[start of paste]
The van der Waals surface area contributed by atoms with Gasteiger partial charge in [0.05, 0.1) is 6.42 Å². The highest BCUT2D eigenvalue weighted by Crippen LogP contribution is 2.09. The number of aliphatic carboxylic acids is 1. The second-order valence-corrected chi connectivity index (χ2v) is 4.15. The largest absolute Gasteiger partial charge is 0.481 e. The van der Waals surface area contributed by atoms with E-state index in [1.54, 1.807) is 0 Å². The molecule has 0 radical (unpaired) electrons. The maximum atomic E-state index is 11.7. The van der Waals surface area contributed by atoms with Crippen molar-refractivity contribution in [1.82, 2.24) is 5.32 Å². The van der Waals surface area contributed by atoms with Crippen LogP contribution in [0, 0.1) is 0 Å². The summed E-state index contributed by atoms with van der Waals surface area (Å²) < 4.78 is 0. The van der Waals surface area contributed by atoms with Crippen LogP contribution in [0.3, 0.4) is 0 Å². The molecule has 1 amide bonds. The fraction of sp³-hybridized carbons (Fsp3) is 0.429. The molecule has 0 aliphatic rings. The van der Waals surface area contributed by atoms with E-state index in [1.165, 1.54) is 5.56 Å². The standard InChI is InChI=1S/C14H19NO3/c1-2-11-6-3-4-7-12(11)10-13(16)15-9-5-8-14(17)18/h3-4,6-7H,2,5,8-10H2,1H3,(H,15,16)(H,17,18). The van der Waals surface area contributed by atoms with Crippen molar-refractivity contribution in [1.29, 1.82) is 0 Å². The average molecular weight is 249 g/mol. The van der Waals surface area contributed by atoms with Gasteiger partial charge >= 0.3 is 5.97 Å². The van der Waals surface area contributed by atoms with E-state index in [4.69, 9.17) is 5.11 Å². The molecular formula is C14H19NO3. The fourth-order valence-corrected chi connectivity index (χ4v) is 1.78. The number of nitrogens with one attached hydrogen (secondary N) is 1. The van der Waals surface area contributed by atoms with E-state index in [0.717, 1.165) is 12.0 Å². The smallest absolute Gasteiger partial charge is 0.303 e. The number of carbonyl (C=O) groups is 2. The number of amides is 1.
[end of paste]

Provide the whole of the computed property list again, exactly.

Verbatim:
The van der Waals surface area contributed by atoms with Gasteiger partial charge in [0.05, 0.1) is 6.42 Å². The highest BCUT2D eigenvalue weighted by Crippen LogP contribution is 2.09. The number of aliphatic carboxylic acids is 1. The second-order valence-corrected chi connectivity index (χ2v) is 4.15. The largest absolute Gasteiger partial charge is 0.481 e. The van der Waals surface area contributed by atoms with E-state index in [1.54, 1.807) is 0 Å². The molecule has 0 radical (unpaired) electrons. The maximum atomic E-state index is 11.7. The van der Waals surface area contributed by atoms with Crippen molar-refractivity contribution in [1.82, 2.24) is 5.32 Å². The van der Waals surface area contributed by atoms with Crippen LogP contribution in [0, 0.1) is 0 Å². The summed E-state index contributed by atoms with van der Waals surface area (Å²) < 4.78 is 0. The van der Waals surface area contributed by atoms with Crippen LogP contribution in [0.3, 0.4) is 0 Å². The molecule has 1 amide bonds. The fraction of sp³-hybridized carbons (Fsp3) is 0.429. The molecule has 0 aliphatic rings. The van der Waals surface area contributed by atoms with E-state index in [1.165, 1.54) is 5.56 Å². The standard InChI is InChI=1S/C14H19NO3/c1-2-11-6-3-4-7-12(11)10-13(16)15-9-5-8-14(17)18/h3-4,6-7H,2,5,8-10H2,1H3,(H,15,16)(H,17,18). The van der Waals surface area contributed by atoms with Crippen molar-refractivity contribution in [1.29, 1.82) is 0 Å². The average molecular weight is 249 g/mol. The van der Waals surface area contributed by atoms with Gasteiger partial charge >= 0.3 is 5.97 Å². The van der Waals surface area contributed by atoms with E-state index in [4.69, 9.17) is 5.11 Å². The molecular formula is C14H19NO3. The fourth-order valence-corrected chi connectivity index (χ4v) is 1.78. The number of nitrogens with one attached hydrogen (secondary N) is 1. The van der Waals surface area contributed by atoms with E-state index in [0.717, 1.165) is 12.0 Å². The smallest absolute Gasteiger partial charge is 0.303 e. The number of carbonyl (C=O) groups is 2. The number of amides is 1.